Just as an interesting experiment, at the time of writing only two security vendors identify the compiled Herpaderp code as malicious, likely via their machine learning capability (VT link)
Application Allowlisting configured well, prevents the stager from being used in the first instance effectively preventing the attack without signatures. Matt Graeber had a very succinct take on the matter
Clarification: This technique, while novel, is not an application control solution bypass. Executing the technique in the first place would have already required a bypass.
Note the intentional AppLocker bypass policy: allow all except processhacker.exe.https://t.co/JKMkGJk0GV
— Matt Graeber (@mattifestation) October 27, 2020
Ultimately, preventing the staging code is the best chance of detection and will likely be the focus for defenders in the future.
Why would an attacker use this vs other options?
To avoid malicious code being detected as malware by endpoint protection products. Herpaderp is also great for attackers looking to fool incident responders by masking the actual file executed.
To be clear, if the target code being launched is on disk already on the target system, many Anti-Virus products will likely scan the file before launch. The attacker needs a way of delivering the target code to the Herpaderp stager, in a diskless manner.
While this technique is novel, if you are an attacker that already has:
- The ability to execute code; and
- The ability to stage code in a diskless manner
Then there are a number of techniques available such as .NET assembly reflection that do not require stagers, although these may have a higher chance of being caught or monitored.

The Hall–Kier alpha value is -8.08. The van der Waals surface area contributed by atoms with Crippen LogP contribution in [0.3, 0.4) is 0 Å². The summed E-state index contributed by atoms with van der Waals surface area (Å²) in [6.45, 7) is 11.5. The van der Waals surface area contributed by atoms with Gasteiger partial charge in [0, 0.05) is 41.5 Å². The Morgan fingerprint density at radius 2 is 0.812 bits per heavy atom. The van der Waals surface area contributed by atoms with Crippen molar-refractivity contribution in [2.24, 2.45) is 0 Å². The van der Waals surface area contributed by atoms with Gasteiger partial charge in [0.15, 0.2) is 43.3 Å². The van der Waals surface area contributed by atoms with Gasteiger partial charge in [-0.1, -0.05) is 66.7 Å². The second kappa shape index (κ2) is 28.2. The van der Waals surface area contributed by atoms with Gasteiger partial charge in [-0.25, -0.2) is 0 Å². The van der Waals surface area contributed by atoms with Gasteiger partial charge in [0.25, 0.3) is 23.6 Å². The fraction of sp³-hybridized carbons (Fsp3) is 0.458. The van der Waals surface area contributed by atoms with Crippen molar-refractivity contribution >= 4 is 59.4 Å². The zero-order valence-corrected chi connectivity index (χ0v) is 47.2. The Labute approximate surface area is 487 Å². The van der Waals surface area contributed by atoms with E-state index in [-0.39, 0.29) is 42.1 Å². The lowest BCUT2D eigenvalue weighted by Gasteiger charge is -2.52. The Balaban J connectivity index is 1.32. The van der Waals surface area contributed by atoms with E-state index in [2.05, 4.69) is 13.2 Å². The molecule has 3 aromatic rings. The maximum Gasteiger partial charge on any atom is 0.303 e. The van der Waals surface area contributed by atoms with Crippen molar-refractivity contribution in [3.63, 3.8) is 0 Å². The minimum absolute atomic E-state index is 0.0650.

Thoughts on the lack of Microsoft servicing?
The Herpaderp writeup highlights that Microsoft have not seen fit to provide an immediate fix for this technique, and that from Microsoft’s perspective the case is closed without resolution. The authors disagree, and provide the following reasoning:
We disagree on the severity of this bug; this was communicated to MSRC on 8/27/2020.
- There are similar vulnerabilities in this class (Hollowing and Doppelganging).
- The vulnerability is shown to defeat security features inherent to the OS (Windows Defender).
- The vulnerability allows an actor to gain execution of arbitrary code.
- The user is not notified of the execution of unintended code.
- The process information presented to the user does not accurately reflect what is executing.
- Facilities to accurately identify the process are not intuitive or incorrect, even from the kernel.
We suspect that Microsoft has not serviced this due to point three above “The vulnerability allows an actor to gain execution of arbitrary code”. The catch 22 here is that the technique needs the execution of arbitrary (untrusted) code in the first instance in order to perform the attack and the attacker needs a way to stage malicious code without touching disk to avoid AV. It’s just a difficult technique to set up without being detected in the first instance.
There are also difficulties in servicing the solution as it deals with core Windows internals and may have compatibility implications.